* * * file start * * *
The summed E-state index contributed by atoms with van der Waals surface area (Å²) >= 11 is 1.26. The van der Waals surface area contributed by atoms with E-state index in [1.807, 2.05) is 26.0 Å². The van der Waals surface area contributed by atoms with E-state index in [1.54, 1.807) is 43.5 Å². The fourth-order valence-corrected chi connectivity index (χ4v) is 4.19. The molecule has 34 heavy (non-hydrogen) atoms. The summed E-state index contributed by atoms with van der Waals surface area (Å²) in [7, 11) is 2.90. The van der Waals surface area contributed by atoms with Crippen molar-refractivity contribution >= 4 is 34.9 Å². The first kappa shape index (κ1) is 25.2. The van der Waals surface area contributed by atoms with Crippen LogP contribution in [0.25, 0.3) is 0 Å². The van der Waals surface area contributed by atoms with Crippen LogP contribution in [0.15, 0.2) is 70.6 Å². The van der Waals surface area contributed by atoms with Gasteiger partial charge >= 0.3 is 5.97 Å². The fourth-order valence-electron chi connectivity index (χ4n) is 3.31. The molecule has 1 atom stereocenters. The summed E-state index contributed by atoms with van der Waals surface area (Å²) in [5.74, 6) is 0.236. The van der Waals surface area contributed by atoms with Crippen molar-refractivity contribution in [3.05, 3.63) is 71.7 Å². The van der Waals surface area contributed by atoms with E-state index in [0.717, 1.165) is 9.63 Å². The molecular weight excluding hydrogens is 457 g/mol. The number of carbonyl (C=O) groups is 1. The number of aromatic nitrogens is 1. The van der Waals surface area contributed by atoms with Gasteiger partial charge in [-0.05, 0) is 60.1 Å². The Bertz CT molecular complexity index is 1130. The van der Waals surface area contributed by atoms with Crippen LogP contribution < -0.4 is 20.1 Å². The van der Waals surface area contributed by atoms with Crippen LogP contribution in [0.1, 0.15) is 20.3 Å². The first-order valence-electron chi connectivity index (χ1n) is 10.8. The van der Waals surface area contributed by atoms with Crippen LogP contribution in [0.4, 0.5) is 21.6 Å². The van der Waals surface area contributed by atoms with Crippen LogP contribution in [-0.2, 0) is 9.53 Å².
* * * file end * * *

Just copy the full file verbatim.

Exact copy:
The summed E-state index contributed by atoms with van der Waals surface area (Å²) >= 11 is 1.26. The van der Waals surface area contributed by atoms with E-state index in [1.807, 2.05) is 26.0 Å². The van der Waals surface area contributed by atoms with E-state index in [1.54, 1.807) is 43.5 Å². The fourth-order valence-corrected chi connectivity index (χ4v) is 4.19. The molecule has 34 heavy (non-hydrogen) atoms. The summed E-state index contributed by atoms with van der Waals surface area (Å²) in [7, 11) is 2.90. The van der Waals surface area contributed by atoms with Crippen molar-refractivity contribution >= 4 is 34.9 Å². The first kappa shape index (κ1) is 25.2. The van der Waals surface area contributed by atoms with Crippen LogP contribution in [0.25, 0.3) is 0 Å². The van der Waals surface area contributed by atoms with Crippen LogP contribution in [0.15, 0.2) is 70.6 Å². The van der Waals surface area contributed by atoms with Gasteiger partial charge >= 0.3 is 5.97 Å². The fourth-order valence-electron chi connectivity index (χ4n) is 3.31. The molecule has 1 atom stereocenters. The summed E-state index contributed by atoms with van der Waals surface area (Å²) in [5.74, 6) is 0.236. The van der Waals surface area contributed by atoms with Crippen molar-refractivity contribution in [3.05, 3.63) is 71.7 Å². The van der Waals surface area contributed by atoms with E-state index in [0.717, 1.165) is 9.63 Å². The molecular weight excluding hydrogens is 457 g/mol. The number of carbonyl (C=O) groups is 1. The number of aromatic nitrogens is 1. The van der Waals surface area contributed by atoms with Gasteiger partial charge in [-0.05, 0) is 60.1 Å². The Bertz CT molecular complexity index is 1130. The van der Waals surface area contributed by atoms with Crippen LogP contribution < -0.4 is 20.1 Å². The van der Waals surface area contributed by atoms with Crippen LogP contribution in [0.1, 0.15) is 20.3 Å². The first-order valence-electron chi connectivity index (χ1n) is 10.8. The van der Waals surface area contributed by atoms with Crippen LogP contribution in [0.4, 0.5) is 21.6 Å². The van der Waals surface area contributed by atoms with Crippen LogP contribution in [-0.2, 0) is 9.53 Å².